Brolly now on the sidelines for biggest day of the GAA year

Brolly now on the sidelines for biggest day of the GAA year

For many, confirmation yesterday that Joe Brolly won’t be part of RTÉ’s All-Ireland SFC final replay coverage this Saturday spells the end of the Derry native’s 18 years with the national broadcaster.

That may turn out to be the case but there is an explanation for his absence other than the obvious.

For one, Brolly is coaching a St Brigid’s minor football team that play an Antrim semi-final this weekend and as of yesterday evening, it was not yet certain if the game would clash with the Dublin-Kerry game.

With a day less to prepare, RTÉ would also have been keen to finalise their personnel early this week.

Those factors combined, it is a legitimate reason but then management in Montrose were known to be extremely disappointed with the performance of the live panel for last Sunday week’s draw.

In correspondence before this year’s All-Ireland finals, analysts had been reminded not to talk over one another and keep interruptions to a minimum. That wasn’t the case at half-time when Jonny Cooper’s penalty concession and subsequent red card were up for discussion.

Under new RTÉ Head of Sport Declan McBennett, there is more feedback provided to contributors.

For pre-match analysis, specific topics of discussion per pundit have been distributed. For a maverick like Brolly, that amount of direction isn’t exactly ideal.

Speaking to the Irish Daily Star last month, Brolly spoke of having the backing of McBennett but had concerns about whether his abandon was still as appreciated as it had been.

I feel that the ground around me is shrinking, I’m not valued in the way that I was.

"You would almost feel, ‘Oh, troublemaker here’. It’s never reached the stage where anyone has said, ‘You shouldn’t say that’. I have to say that I’ve got full support since Declan took over.’’

If Brolly is feeling a pinch, then so too are other mainstays.

If there was going to be an alteration on the live panel, Colm O’Rourke might have been expected to return to his customary spot but he will remain on the evening show this Saturday with former Mayo manager and current Donegal coach Stephen Rochford taking the seat between Ciaran Whelan and Pat Spillane.

Last Sunday week was the first time since 2014 that the long-standing triumvirate of Brolly, O’Rourke, and Pat Spillane was broken up. For the Kerry-Donegal decider five years ago, Whelan took the place of Spillane on the live panel alongside Brolly and O’Rourke.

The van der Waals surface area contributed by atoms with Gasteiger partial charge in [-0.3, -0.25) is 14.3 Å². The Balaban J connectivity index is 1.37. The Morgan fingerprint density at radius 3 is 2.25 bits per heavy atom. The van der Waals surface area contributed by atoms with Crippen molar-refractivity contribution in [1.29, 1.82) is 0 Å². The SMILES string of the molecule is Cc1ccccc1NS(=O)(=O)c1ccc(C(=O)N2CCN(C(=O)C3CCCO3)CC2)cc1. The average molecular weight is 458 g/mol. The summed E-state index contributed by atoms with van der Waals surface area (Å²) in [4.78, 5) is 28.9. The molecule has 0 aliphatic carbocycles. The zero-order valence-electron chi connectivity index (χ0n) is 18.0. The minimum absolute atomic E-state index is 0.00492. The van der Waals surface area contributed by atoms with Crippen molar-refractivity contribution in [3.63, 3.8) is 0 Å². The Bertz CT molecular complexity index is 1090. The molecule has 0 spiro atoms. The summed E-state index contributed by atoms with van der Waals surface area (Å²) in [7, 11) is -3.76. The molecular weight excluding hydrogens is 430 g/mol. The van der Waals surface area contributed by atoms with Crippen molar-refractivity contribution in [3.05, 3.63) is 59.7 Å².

Brolly, O’Rourke, and Spillane have been the anchor panellists going back to the conclusion of Spillane’s stint in the mid 2000s as the presenter of The Sunday Game highlights show.

With the retirement of presenter Michael Lyster last year and the introduction of Joanne Cantwell as his replacement, there had already been an alteration on the live programme but before Brolly’s absence this Saturday, O’Rourke’s switch to the night televising had demonstrated a changing of the guard.

A Sunday Game analyst since 2001, a year after he retired, Brolly is one of several long- to medium-term pundits whose contracts finish up this year. If his number of appearances on RTÉ this summer — believed to be 17 — are anything to go by, he will be back on screens again in 2020, but then belts are being tightened further in Montrose.

In that interview last month, Brolly admitted he would no longer be on RTÉ’s books had he said now what he crudely said about Marty Morrissey four years ago.

Declan McBennett raised the Marty thing when he took over Head of Sport and he was right to be pissed off about it. If Declan had been Head of Sport then, I’d probably have been gone.

"Declan’s not a pushover, nor should he be.’’

Brolly apologised then as he did to Sky Sports GAA presenter Rachel Gredley Wyse the year previous, and as he did the year before that to Seán Cavanagh. Consider his most recent act of contrition to David Gough last week and he’s had to say sorry four times in the last six years.

Them’s the breaks with commissioning a firebrand pundit for whom the rewards have outnumbered the risks for so many seasons.

On the front page of The Star’s pullout promoting their interview with Brolly was a large photograph of the man himself beside Sky Sports’ logo, the sponsors of the newspaper’s GAA coverage.

The irony of that wouldn’t be lost on a man who has so passionately argued for all live championship games to be made free-to-air. RTÉ wouldn’t have exactly been upset about those sentiments.

But out of the limelight on Saturday, he might also be out of time.

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